What’s the Difference Between Natural Diamonds, Lab-Grown Diamonds and Moissanite?

Understanding the difference between moissanite, lab-grown, and natural diamonds can be confusing.

Here’s a side-by-side comparison for these gemstones.

Moissanite

Moissanite’s lovely sparkle and near white appearance distinguish the gemstone as an alternative to diamonds.   French Chemist, Henri Moissan, first discovered the stone in 1893. Mossian found the mineral mixed into a meteor crater in Canyon Diablo, Arizona. Initially, the chemist mistook the crystal for diamonds. Nearly a decade later, in 1904, Moissan correctly distinguished the stone as silicon carbide, differentiating moissanite as its own gemstone.

Naturally occurring moissanite is extremely rare, therefore, jewelers typically use a synthetic version of the gemstone. Synthetic moissanite first emerged in the market in 1998. Today, a 1-carat moissanite stone can cost less than $500. In comparison, a diamond of the same weight can cost more than $5,000. Unfortunately, there is a limited demand for the gemstone in secondary markets. This means that resold synthetic moissanite typically retails far below the gemstone’s retail value. In other words, almost no one will buy pre-owned moissanite.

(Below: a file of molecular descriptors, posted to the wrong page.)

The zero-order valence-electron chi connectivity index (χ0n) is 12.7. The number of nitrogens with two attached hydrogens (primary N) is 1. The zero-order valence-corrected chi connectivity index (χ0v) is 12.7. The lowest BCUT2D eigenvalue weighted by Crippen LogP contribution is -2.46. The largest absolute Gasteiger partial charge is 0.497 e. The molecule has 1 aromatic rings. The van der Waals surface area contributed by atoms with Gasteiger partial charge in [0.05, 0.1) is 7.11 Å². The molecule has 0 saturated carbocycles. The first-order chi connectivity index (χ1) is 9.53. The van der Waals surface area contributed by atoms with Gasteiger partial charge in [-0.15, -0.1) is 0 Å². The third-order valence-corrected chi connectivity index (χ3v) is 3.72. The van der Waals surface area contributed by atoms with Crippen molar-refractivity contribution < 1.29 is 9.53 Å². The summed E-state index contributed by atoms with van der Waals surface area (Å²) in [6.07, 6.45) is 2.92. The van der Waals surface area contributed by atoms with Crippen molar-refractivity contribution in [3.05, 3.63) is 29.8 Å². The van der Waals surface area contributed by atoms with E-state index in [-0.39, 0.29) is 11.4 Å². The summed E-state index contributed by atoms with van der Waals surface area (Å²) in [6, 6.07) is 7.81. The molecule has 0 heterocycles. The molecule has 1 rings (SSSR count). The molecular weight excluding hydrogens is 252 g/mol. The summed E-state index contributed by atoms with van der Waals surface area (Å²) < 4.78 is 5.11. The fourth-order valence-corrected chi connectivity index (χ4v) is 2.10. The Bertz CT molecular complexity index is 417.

Lab-Grown Diamonds

Modern Round Brilliant Diamonds

Unlike moissanite and cubic zirconium, lab-grown diamonds exhibit the same chemical, physical and optical properties as natural diamonds. Cost serves as the biggest difference between lab grown and natural diamonds, with a lab-grown diamonds retailing for between 20%-30% less than their natural counterparts. This cost also negatively impacts lab-grown diamonds’ value in the secondary market, as they can be produced in virtually unlimited quantities at a low cost. Therefore, resold lab-grown diamonds cost significantly less than their price at the original time of purchase.

Natural Diamonds

Historians estimate that diamonds were used in trading in India, as early as the 4th century BC. However, the modern diamond market began on the African continent. The 1866 discovery of diamonds in Kimberley, South Africa, first electrified the public, kick-starting public demand for the gemstone. Roughly two decades later, De Beers Consolidated Mines Limited emerged. Through their mines in South Africa, the De Beers company seized an estimated 90% of the world’s production of rough diamonds.

Natural diamonds are widely revered and hotly desired in the secondary market. As a finite commodity, these gemstones retain the highest value in the resale market when compared to mossanite and lab-grown diamonds.

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